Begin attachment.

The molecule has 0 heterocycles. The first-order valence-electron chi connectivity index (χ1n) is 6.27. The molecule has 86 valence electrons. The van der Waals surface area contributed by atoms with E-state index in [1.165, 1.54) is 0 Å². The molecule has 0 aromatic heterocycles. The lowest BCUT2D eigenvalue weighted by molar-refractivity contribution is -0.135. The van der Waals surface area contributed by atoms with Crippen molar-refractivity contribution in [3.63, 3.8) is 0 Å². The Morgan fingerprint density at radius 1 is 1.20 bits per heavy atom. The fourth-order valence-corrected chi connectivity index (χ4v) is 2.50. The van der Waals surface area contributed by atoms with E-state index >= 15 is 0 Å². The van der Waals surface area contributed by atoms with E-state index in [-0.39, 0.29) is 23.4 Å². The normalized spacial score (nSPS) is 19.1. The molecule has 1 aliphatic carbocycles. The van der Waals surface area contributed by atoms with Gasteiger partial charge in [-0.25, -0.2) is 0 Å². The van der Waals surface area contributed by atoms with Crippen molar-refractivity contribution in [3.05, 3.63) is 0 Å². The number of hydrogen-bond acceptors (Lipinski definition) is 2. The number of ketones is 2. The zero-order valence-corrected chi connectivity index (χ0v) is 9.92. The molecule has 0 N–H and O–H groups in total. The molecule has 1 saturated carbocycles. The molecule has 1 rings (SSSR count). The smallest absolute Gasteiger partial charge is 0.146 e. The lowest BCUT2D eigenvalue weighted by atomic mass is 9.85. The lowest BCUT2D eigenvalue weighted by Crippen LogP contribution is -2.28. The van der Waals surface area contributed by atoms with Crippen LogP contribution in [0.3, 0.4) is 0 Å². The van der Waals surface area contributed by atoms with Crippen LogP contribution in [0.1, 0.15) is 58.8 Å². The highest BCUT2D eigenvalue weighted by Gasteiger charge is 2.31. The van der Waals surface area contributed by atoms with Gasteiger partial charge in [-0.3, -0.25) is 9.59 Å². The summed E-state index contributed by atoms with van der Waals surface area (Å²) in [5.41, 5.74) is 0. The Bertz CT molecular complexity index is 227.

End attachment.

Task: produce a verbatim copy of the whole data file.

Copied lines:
The molecule has 0 heterocycles. The first-order valence-electron chi connectivity index (χ1n) is 6.27. The molecule has 86 valence electrons. The van der Waals surface area contributed by atoms with E-state index in [1.165, 1.54) is 0 Å². The molecule has 0 aromatic heterocycles. The lowest BCUT2D eigenvalue weighted by molar-refractivity contribution is -0.135. The van der Waals surface area contributed by atoms with Crippen molar-refractivity contribution in [3.63, 3.8) is 0 Å². The Morgan fingerprint density at radius 1 is 1.20 bits per heavy atom. The fourth-order valence-corrected chi connectivity index (χ4v) is 2.50. The van der Waals surface area contributed by atoms with E-state index >= 15 is 0 Å². The van der Waals surface area contributed by atoms with E-state index in [-0.39, 0.29) is 23.4 Å². The normalized spacial score (nSPS) is 19.1. The molecule has 1 aliphatic carbocycles. The van der Waals surface area contributed by atoms with Gasteiger partial charge in [-0.25, -0.2) is 0 Å². The van der Waals surface area contributed by atoms with Crippen molar-refractivity contribution in [3.05, 3.63) is 0 Å². The number of hydrogen-bond acceptors (Lipinski definition) is 2. The number of ketones is 2. The zero-order valence-corrected chi connectivity index (χ0v) is 9.92. The molecule has 0 N–H and O–H groups in total. The molecule has 1 saturated carbocycles. The molecule has 1 rings (SSSR count). The smallest absolute Gasteiger partial charge is 0.146 e. The lowest BCUT2D eigenvalue weighted by atomic mass is 9.85. The lowest BCUT2D eigenvalue weighted by Crippen LogP contribution is -2.28. The van der Waals surface area contributed by atoms with Crippen LogP contribution in [0.3, 0.4) is 0 Å². The van der Waals surface area contributed by atoms with Crippen LogP contribution in [0.1, 0.15) is 58.8 Å². The highest BCUT2D eigenvalue weighted by Gasteiger charge is 2.31. The van der Waals surface area contributed by atoms with Gasteiger partial charge in [-0.3, -0.25) is 9.59 Å². The summed E-state index contributed by atoms with van der Waals surface area (Å²) in [5.41, 5.74) is 0. The Bertz CT molecular complexity index is 227.